Separating well - doing it for the kids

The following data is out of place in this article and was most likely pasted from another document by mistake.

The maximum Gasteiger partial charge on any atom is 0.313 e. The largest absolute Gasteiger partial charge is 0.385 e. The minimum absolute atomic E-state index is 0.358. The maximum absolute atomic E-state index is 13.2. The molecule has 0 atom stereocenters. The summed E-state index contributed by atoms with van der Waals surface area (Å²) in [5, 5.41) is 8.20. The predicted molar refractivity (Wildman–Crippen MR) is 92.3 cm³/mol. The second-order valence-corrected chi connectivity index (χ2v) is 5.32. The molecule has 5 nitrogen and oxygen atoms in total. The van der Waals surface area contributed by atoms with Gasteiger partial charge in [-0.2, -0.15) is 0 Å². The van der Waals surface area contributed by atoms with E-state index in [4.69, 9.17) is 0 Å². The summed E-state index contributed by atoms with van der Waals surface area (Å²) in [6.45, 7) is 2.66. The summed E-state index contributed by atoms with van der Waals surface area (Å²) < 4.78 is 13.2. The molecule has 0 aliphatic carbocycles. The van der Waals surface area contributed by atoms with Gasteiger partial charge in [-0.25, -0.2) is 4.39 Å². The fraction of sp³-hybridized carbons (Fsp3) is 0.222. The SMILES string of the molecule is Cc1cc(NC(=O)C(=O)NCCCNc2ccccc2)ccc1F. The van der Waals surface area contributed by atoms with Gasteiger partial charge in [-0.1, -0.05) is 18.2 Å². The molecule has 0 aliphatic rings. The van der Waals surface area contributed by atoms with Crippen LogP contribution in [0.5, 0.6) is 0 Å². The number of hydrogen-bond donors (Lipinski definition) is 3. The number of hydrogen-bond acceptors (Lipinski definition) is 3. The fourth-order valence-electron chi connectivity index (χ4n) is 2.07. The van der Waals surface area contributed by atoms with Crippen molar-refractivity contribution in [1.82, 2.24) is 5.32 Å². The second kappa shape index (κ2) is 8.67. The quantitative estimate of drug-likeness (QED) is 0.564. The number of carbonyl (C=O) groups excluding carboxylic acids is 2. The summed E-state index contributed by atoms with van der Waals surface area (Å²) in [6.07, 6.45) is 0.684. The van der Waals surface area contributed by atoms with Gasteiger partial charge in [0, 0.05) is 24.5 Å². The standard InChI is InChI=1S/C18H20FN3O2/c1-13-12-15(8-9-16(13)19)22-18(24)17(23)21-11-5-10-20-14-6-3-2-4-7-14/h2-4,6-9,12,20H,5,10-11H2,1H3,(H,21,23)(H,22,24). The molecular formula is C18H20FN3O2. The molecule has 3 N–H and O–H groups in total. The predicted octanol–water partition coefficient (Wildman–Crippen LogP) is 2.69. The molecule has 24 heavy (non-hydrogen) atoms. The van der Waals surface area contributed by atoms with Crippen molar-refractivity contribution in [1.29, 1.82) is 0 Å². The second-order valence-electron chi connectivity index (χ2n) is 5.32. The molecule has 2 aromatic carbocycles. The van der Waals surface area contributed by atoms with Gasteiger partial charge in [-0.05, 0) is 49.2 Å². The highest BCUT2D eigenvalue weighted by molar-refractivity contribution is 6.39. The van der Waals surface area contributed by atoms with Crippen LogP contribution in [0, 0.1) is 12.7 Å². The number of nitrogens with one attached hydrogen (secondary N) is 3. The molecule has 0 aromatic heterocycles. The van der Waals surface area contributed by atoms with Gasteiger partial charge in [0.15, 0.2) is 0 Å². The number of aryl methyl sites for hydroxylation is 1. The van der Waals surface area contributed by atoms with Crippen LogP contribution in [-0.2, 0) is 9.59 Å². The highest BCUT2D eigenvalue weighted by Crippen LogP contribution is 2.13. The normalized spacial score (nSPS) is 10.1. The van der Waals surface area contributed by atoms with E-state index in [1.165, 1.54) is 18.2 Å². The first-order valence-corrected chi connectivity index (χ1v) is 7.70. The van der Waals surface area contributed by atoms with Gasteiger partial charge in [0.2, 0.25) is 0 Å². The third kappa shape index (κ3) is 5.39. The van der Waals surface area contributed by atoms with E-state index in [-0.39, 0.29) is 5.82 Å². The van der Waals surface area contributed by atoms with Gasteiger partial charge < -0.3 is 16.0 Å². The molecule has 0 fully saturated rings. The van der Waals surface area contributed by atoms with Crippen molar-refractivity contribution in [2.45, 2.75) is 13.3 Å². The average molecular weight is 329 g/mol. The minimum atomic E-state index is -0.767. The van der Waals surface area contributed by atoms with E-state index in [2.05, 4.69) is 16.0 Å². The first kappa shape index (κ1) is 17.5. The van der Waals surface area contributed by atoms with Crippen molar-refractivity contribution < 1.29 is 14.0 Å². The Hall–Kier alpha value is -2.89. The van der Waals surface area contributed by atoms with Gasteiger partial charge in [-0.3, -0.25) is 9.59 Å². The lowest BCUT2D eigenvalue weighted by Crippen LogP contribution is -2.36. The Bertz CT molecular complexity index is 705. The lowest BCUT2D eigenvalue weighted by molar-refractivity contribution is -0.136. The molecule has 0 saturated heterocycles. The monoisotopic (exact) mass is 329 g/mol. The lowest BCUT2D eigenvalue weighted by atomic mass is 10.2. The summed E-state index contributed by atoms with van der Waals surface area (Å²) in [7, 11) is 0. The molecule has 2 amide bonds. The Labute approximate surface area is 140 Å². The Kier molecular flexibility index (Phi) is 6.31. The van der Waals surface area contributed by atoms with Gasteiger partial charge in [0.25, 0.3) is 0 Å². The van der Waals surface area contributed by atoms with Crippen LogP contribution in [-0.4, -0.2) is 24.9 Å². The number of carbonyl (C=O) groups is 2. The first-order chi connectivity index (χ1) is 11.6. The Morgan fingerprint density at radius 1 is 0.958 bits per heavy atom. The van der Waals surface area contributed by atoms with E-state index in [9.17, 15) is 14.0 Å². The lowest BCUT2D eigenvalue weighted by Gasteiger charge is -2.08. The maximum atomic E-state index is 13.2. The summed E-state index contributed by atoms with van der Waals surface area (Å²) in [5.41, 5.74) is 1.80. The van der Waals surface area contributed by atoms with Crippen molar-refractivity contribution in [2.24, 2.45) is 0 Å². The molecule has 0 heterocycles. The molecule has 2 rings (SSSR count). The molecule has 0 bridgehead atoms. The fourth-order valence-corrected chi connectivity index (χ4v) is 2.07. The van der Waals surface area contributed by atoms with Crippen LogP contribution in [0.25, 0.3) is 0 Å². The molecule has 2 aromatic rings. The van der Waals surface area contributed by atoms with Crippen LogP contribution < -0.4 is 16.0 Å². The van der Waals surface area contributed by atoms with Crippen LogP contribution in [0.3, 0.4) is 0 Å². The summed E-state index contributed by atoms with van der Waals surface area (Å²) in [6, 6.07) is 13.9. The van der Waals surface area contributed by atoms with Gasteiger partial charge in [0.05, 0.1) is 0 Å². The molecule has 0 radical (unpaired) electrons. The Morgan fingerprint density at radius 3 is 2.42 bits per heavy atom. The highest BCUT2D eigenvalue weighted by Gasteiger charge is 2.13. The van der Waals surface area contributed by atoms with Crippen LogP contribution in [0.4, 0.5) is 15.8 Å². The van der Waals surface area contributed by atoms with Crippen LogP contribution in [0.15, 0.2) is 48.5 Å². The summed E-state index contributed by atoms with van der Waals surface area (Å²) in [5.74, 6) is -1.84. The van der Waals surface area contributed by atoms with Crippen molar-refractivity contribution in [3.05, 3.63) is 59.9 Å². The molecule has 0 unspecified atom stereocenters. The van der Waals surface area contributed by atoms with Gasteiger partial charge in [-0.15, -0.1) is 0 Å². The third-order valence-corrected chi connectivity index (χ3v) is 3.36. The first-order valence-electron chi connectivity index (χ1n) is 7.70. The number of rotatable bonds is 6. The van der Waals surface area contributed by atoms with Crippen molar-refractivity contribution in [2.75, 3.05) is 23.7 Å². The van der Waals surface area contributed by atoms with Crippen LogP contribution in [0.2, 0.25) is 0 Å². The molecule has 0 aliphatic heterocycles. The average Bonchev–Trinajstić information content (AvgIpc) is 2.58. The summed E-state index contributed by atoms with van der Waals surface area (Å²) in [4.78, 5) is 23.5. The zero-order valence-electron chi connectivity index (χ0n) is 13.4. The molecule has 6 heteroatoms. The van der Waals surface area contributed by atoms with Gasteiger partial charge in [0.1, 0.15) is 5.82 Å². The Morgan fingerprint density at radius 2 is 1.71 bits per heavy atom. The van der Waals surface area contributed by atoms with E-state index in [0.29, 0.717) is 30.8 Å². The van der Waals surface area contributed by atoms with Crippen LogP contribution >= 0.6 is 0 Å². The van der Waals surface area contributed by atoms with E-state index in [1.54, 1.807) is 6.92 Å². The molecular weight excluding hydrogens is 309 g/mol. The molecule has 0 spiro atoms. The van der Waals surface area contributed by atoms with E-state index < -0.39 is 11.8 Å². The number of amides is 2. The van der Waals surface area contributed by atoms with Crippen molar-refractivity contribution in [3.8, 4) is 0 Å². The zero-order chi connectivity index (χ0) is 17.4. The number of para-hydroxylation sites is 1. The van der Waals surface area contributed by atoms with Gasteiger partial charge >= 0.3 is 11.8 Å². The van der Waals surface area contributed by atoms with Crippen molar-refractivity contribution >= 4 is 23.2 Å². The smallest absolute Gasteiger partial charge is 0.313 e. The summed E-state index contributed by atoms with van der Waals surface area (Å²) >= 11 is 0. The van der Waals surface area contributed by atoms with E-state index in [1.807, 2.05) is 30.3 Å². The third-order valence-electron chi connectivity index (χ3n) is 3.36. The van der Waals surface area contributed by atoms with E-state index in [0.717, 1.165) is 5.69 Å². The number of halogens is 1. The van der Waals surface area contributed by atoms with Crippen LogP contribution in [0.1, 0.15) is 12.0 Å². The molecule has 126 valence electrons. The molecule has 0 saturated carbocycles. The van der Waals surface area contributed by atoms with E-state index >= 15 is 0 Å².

Many of us remember a time when it was thought that once we were parents, staying together - no matter how miserable we were - was better for the kids. Nowdays, research tells us that divorce is not necessarily worse for kids, especially if the alternative means remaining in an environment where there is ongoing conflict between parents. In fact, regardless of whether parents stay together or not, what helps kids to be at their best is when they know that both their parents love them, are there to provide them with emotional and practical support, and are thinking about what's best for them. Parents who achieve this work hard at cultivating a good 'working relationship' with their ex - not necessarily a friendship (this is not always possible or even desirable) but a solid alliance where children's issues can be thought about and worked through, always with what's best for the kids in mind, and not allowing past hurts to ambush kids' needs. Sounds great, doesn't it? Many of us know this is not so easy in practice, though. One partner may still be hurting for many years after separation (especially if s/he was not the one to make the decision to end the relationship) and may find it emotionally and mentally challenging to have to try and put this aside in order to have an ongoing parenting partnership. What can make this process easier? Setting up formal agreements can be a good way to minimize potential flare-ups. Creating and then sticking to robust arrangements about how much time children will spend with each parent, how pick-ups and drop-offs will happen, how the inevitable variations to the existing set-up will be negotiated (face to face when the children aren't in earshot? By phone or email? Mediated by a professional or other third party?), who will pay for school fees, clothing etc etc. helps to establish clear boundaries and a structure to assist each parent to manage triggers of old painful emotions that may be activated. If none of these are sufficient, counselling can be helpful after separation. For an individual parent. it can be a place to work through unresolved grief so that this doesn't affect your ability to manage parenting after separation in the way you would like. For a separated couple, counselling may be more like a mediation process, where you can be supported to develop workable agreements and review how they are going, in order to craft these over time to what each of you are best able to manage. After all, it's all about the kids! What may seem easier for you as an individual (perhaps having nothing to do with your ex, or blaming him/her for what went wrong as a way to make sense of painful feelings) may hurt the kids and your ongoing relationship with them. When post-separation parenting is done well, kids can thrive in the secure knowledge that each of you love them and are still committed to supporting their optimal growth and development, and to having a continuing loving relationship with them.

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